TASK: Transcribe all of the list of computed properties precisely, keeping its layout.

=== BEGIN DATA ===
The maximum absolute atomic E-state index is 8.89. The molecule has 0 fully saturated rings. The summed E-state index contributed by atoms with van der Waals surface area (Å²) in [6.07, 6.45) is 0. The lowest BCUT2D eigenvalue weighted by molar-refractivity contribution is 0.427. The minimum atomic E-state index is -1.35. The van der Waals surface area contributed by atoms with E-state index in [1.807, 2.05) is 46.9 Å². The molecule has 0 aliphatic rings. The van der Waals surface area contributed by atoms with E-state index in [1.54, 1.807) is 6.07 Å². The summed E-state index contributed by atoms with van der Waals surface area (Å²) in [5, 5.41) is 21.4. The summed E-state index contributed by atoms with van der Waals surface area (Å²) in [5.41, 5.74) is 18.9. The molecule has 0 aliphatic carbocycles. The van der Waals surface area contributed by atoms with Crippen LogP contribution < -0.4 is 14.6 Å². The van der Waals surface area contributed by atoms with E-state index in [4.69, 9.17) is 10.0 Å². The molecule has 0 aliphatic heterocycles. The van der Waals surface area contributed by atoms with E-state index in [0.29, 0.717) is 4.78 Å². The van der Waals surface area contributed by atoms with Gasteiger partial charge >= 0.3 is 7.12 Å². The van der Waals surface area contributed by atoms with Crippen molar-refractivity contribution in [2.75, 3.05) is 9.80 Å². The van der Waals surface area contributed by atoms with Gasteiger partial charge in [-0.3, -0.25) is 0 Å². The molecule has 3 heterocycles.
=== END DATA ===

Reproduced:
The maximum absolute atomic E-state index is 8.89. The molecule has 0 fully saturated rings. The summed E-state index contributed by atoms with van der Waals surface area (Å²) in [6.07, 6.45) is 0. The lowest BCUT2D eigenvalue weighted by molar-refractivity contribution is 0.427. The minimum atomic E-state index is -1.35. The van der Waals surface area contributed by atoms with E-state index in [1.807, 2.05) is 46.9 Å². The molecule has 0 aliphatic rings. The van der Waals surface area contributed by atoms with E-state index in [1.54, 1.807) is 6.07 Å². The summed E-state index contributed by atoms with van der Waals surface area (Å²) in [5, 5.41) is 21.4. The summed E-state index contributed by atoms with van der Waals surface area (Å²) in [5.41, 5.74) is 18.9. The molecule has 0 aliphatic carbocycles. The van der Waals surface area contributed by atoms with Crippen LogP contribution < -0.4 is 14.6 Å². The van der Waals surface area contributed by atoms with E-state index in [4.69, 9.17) is 10.0 Å². The molecule has 0 aliphatic heterocycles. The van der Waals surface area contributed by atoms with E-state index in [0.29, 0.717) is 4.78 Å². The van der Waals surface area contributed by atoms with Gasteiger partial charge >= 0.3 is 7.12 Å². The van der Waals surface area contributed by atoms with Crippen molar-refractivity contribution in [2.75, 3.05) is 9.80 Å². The van der Waals surface area contributed by atoms with Gasteiger partial charge in [-0.3, -0.25) is 0 Å². The molecule has 3 heterocycles.